Locally Grown: Jelly Bean Sports

Welcome to Locally Grown! Locally Grown introduces you to the people and stories behind local Lake County businesses. This month we have gotten to know Dr. Brad Kayden. Dr. Kayden is the creator of Jelly Bean Sports. Today we are going to learn more about Jelly Bean Sportsan early learning sports instruction, production, and research company.

I have a two-year-old, and day after day she watches her older brother participate in a wide array of activities available to kids his age. And every day I hear her begging, “Me, too.” She is quick and eager to learn, athletic, and she loves to have fun and be “just like the big kids.” It is difficult to find fun, quality activities for her. I was very pleased, however, to give my daughter the opportunity to participate in a soccer program by Jelly Bean Sports.
Jelly Bean SportsJelly Bean Sports has many opportunities for children starting with ages two to five and continuing with older kids, to learn sports fundamentals. Classes include soccer, T-ball, baseball, and “sports shorts” (a sampler class that includes a variety of sports). Classes are offered through park districts in Lake County and surrounding suburbs. Jelly Bean Sports was created by Dr. Kayden, a local entrepreneur, and the program is based upon his research on early learning in sports.

Photo courtesy of Jelly Bean Sports

When we arrived at my daughter’s first soccer class, Dr. Kayden (also called Coach Pickles) and his assistant Josue (known as Coach Speedy) greeted us. They gave her a jersey to wear for the day along with a Fitbit-like wristband that tracked her steps and activity throughout the class. She was completely thrilled to receive it in her favorite color, pink. A variety of options are available in case your child is particular about colors.

Photo courtesy of Jelly Bean Sports

The class started with some fun and fast-paced games, and parents were encouraged to participate and help guide their children in the activities. The philosophy here encourages parent involvement rather than watching from the sidelines. We kicked over small orange cones and learned how to flip them back upright. The children played individual games with dots on the ground and practiced kicking soccer balls. When it was time to clean up the props from each activity, the task was turned into a fun game, teaching kids the responsibility of cleaning up after themselves and working together while having fun.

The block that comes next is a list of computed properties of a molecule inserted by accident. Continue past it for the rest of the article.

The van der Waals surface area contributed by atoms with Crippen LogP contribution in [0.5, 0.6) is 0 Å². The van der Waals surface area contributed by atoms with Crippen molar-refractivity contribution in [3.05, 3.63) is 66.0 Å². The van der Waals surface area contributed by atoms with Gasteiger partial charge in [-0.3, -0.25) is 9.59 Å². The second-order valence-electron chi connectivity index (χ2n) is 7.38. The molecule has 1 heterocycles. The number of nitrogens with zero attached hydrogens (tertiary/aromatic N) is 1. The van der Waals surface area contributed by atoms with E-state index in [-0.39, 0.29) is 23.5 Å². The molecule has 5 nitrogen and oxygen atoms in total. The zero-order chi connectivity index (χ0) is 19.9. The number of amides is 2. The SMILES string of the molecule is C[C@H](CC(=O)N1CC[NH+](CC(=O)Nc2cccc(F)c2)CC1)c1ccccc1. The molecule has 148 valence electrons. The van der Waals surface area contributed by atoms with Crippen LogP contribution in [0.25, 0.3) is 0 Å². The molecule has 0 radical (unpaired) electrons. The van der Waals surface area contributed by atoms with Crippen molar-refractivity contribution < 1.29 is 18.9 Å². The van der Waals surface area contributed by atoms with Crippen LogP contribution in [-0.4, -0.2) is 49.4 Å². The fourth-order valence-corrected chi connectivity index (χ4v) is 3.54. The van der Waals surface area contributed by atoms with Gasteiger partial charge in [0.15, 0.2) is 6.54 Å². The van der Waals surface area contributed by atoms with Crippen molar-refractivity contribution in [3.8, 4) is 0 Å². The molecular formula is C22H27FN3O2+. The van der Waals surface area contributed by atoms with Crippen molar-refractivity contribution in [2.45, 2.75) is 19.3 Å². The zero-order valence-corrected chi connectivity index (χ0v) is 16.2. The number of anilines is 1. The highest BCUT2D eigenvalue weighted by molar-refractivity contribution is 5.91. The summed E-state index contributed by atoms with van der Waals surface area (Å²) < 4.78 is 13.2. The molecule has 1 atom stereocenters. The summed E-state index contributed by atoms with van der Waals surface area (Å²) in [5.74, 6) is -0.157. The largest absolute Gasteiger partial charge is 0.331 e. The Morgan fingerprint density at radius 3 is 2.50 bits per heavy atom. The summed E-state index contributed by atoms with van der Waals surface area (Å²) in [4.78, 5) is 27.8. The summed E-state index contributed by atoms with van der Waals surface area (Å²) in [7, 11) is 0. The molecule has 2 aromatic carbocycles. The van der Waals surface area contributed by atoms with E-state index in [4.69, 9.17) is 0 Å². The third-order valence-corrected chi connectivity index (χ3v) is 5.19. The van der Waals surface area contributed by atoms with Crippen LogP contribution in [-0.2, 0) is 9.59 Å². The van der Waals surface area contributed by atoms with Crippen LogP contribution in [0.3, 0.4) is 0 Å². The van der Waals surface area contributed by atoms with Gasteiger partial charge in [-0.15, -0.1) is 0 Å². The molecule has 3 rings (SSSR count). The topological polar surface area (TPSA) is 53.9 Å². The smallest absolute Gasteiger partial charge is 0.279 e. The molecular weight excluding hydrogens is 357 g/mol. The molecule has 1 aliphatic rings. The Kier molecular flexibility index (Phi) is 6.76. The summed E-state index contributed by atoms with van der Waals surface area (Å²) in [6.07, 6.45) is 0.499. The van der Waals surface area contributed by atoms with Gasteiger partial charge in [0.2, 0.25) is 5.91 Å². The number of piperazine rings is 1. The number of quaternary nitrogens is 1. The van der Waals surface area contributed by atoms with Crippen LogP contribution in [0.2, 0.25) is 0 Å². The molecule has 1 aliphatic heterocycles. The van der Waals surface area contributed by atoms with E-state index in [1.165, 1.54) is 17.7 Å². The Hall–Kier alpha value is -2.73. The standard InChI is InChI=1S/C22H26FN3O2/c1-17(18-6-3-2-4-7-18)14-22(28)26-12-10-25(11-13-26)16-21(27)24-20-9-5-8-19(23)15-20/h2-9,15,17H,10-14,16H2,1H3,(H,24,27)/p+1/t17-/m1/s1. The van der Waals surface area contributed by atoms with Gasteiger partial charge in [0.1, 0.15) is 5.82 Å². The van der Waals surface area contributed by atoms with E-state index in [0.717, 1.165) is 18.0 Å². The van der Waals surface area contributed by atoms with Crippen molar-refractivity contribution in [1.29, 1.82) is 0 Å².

© J. Burris | Little Lake County.com | 2017

My child usually takes about 10 minutes to warm up to any new environment or activity. This class engaged her right away, and she had no trouble jumping in to participate. It also helped that I was able to stay next to her from the start of class. I noticed as the class continued that many of the two- and three-year-olds became more confident and comfortable in the class, and parents were soon watching with smiling faces as their children engaged independently in the group activities. This is clearly intentional within the program, and I appreciated it.

Photo courtesy of Jelly Bean Sports

There was never a dull or quiet moment during the class. The instructors seamlessly moved the kids from one activity to another. The kids participated in a variety of running races, going forward and backwards, and then gathered around a parachute for more fun. The kids learned to work together, listen to directions, and move their bodies.

© J. Burris | Little Lake County.com | 2017

One activity I found particularly impressive was the skill lesson. The kids gathered, sitting on the floor, to watch a short, animated video about the soccer skill for the day. The kids were engrossed as they learned to “trap” a soccer ball from a mouse. It was cute and funny, but also straight to the point. The video used entertainment that kids can connect to, similar to a Sesame Street segment, to teach them the new skill.

© J. Burris | Little Lake County.com | 2017

After the video, the kids stood up and joined their parents to practice the new skill. My daughter enjoyed kicking the ball and then “trapping” it over and over again. It was fun to see her learn how to interact with the ball and have fun with it. (In fact, she started doing this at home as well without my prompting.) The class ended with the children handing in their wrist band (she tracked over a mile of activity during the class!) and jersey. My daughter also received some organic hand sanitizer and a lollipop.

© J. Burris | Little Lake County.com | 2017

We were very pleased with our experience with Jelly Bean Sports Soccer. I loved the parent-child interaction, the way it engaged my child’s mind and body, and the big smile on her face at the end of the class. We are looking forward to enrolling my daughter in more sessions of Jelly Bean Sports.

Jelly Bean Sports
FacebookPinterest | Instagram | Twitter | Google+

[spacer height=”20px”]

Disclosure: Jelly Bean Sports is our featured Locally Grown Business of the Month. This series of features is part of a paid partnership with Little Lake County. Contact littlelakecounty[at]gmail[dot]com if you are interested in featuring your own locally-owned business in our series.

About Jenna Burris 27 Articles
Jenna is an active wife and mom of 2 game changers (Benjamin 5 years and Jillian 2 years). A professional Counselor by trade, Antioch resident and native Cheesehead, this mindful momma is laid back and up for any mess or adventure, doing her best to live in the moment. When not tuning out or taming tantrums she’s running, cooking, reading, creating music, or shopping local.

Be the first to comment

Leave a Reply

Your email address will not be published.